Xcel Electric Rates Would Stifle Solar

Xcel Electric Rates Would Stifle Solar

Increased fixed costs with lower energy prices will make renewable energy and conservation investments less attractive

Denver, CO, June 2, 2016 – Members of the public will have a chance to be heard June 9 and 16  at hearings on new rates that will affect everyone who pays an electric bill to Xcel Energy. The utility’s proposal would send price signals that discourage energy conservation and rooftop solar energy.
Xcel Energy has mounted a massive PR campaign to convince Coloradans that a series of sweeping proposals it calls “Our Energy Future” will be good for its customers. But an analysis by the Colorado Solar Energy Industries Association (COSEIA)  shows that the cases filed so far will stifle customer choice, put more control into the hands of the monopoly utility, and threaten Colorado’s struggling rooftop solar industry.

“We think Coloradans – and not just the utility – deserve a say in our energy future, and we are concerned these proposals will send us backwards rather than forward on a clean energy path,” said Rebecca Cantwell, Executive Director of the Colorado Solar Energy Industries Association.

In its new rate case, Xcel Energy has proposed increasing fixed charges for all customers, while reducing charges on energy used. Solar advocates point out that by reducing the portion of the electric bill that consumers and small businesses can control through investments in renewable energy and conservation, Xcel is cutting financial incentives to invest.  Xcel also plans to introduce “demand charges” for residential customers which up until now have only applied to large commercial and industrial customers.

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“Colorado is losing its solar leadership role,” said Nick Perugini, director of business development for Bella Energy. “It’s time to turn the tide and encourage the energy transition we so badly need.” Colorado last year was 12th in solar installations after being a top 5 state for years, and Xcel Energy reported this month it gets only 1.3% of its Colorado electricity from the sun.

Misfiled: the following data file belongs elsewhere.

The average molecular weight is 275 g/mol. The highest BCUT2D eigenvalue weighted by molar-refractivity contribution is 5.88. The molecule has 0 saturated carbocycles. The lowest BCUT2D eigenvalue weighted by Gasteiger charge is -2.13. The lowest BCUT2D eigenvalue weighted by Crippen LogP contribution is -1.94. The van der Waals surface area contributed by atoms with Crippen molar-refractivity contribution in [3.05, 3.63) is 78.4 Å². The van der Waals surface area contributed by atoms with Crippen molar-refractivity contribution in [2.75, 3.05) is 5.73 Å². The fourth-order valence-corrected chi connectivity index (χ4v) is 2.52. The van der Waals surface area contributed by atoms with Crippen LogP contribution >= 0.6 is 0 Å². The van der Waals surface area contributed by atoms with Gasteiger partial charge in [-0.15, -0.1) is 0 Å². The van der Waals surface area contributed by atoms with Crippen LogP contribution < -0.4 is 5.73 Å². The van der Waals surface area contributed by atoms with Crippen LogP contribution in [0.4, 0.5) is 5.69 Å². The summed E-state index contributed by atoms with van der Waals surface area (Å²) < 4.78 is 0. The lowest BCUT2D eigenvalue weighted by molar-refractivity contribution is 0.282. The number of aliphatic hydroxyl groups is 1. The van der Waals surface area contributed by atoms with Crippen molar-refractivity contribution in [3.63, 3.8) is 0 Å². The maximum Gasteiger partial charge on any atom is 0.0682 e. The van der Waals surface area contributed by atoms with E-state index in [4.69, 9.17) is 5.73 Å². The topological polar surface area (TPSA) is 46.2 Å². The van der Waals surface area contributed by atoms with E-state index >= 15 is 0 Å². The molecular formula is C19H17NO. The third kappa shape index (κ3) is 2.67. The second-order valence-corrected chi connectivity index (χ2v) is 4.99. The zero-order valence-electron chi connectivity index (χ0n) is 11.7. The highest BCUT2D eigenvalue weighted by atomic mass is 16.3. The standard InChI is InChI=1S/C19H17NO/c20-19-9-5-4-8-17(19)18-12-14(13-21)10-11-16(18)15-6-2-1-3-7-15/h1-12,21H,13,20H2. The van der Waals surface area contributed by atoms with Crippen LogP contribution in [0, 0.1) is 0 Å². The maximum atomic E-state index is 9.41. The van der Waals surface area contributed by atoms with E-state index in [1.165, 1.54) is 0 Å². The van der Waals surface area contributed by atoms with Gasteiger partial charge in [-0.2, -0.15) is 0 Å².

Namaste Solar Electric  Commercial Sales Director Cynthia Christensen said it all comes down to the question: “Who owns the sun?” She noted, “The growth of solar energy in the absence of economic equality will be marginal in Colorado.”

Todd Stewart, a partner in Solar Power Financial, invests in renewable energy projects all over the country. “Regulators are still mostly basing decisions on the financial needs of the utility while failing to adequately consider the environmental costs of carbon or the health costs of burning fossil fuels when setting policies,” he said.

According to COSEIA Board President John Bringenberg, a variety of innovative rates should be tried out in order to gather solid information on which ones work for customers. “COSEIA will be proposing a variety of pilots that we believe will be helpful to customers in gaining more control over their energy use while helping low-income customers keep bills low.”

Contact: Rebecca Cantwell, COSEIA,  (303) 333-7342, rcantwell@coseia.org

The post Xcel Electric Rates Would Stifle Solar appeared first on Colorado Solar Energy Industries Association.

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